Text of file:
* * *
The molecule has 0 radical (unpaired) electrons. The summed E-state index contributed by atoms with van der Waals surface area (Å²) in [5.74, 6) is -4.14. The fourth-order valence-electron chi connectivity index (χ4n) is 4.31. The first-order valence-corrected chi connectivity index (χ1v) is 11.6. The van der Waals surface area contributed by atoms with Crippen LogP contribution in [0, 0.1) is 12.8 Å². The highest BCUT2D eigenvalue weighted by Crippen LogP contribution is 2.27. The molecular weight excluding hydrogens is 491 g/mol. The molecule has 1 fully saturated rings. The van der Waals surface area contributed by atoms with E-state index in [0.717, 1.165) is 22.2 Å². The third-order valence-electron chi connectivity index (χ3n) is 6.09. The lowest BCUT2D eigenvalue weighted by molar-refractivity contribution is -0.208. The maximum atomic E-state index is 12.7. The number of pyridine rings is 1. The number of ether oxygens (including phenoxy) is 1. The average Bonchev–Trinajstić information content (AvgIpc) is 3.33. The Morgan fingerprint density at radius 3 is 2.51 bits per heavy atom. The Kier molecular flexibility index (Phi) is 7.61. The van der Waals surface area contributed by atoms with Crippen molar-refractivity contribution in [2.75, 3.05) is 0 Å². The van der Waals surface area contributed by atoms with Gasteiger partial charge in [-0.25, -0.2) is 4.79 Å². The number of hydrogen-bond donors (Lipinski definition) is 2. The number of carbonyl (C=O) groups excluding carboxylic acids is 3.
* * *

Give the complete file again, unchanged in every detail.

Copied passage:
The molecule has 0 radical (unpaired) electrons. The summed E-state index contributed by atoms with van der Waals surface area (Å²) in [5.74, 6) is -4.14. The fourth-order valence-electron chi connectivity index (χ4n) is 4.31. The first-order valence-corrected chi connectivity index (χ1v) is 11.6. The van der Waals surface area contributed by atoms with Crippen LogP contribution in [0, 0.1) is 12.8 Å². The highest BCUT2D eigenvalue weighted by Crippen LogP contribution is 2.27. The molecular weight excluding hydrogens is 491 g/mol. The molecule has 1 fully saturated rings. The van der Waals surface area contributed by atoms with E-state index in [0.717, 1.165) is 22.2 Å². The third-order valence-electron chi connectivity index (χ3n) is 6.09. The lowest BCUT2D eigenvalue weighted by molar-refractivity contribution is -0.208. The maximum atomic E-state index is 12.7. The number of pyridine rings is 1. The number of ether oxygens (including phenoxy) is 1. The average Bonchev–Trinajstić information content (AvgIpc) is 3.33. The Morgan fingerprint density at radius 3 is 2.51 bits per heavy atom. The Kier molecular flexibility index (Phi) is 7.61. The van der Waals surface area contributed by atoms with Crippen molar-refractivity contribution in [2.75, 3.05) is 0 Å². The van der Waals surface area contributed by atoms with Gasteiger partial charge in [-0.25, -0.2) is 4.79 Å². The number of hydrogen-bond donors (Lipinski definition) is 2. The number of carbonyl (C=O) groups excluding carboxylic acids is 3.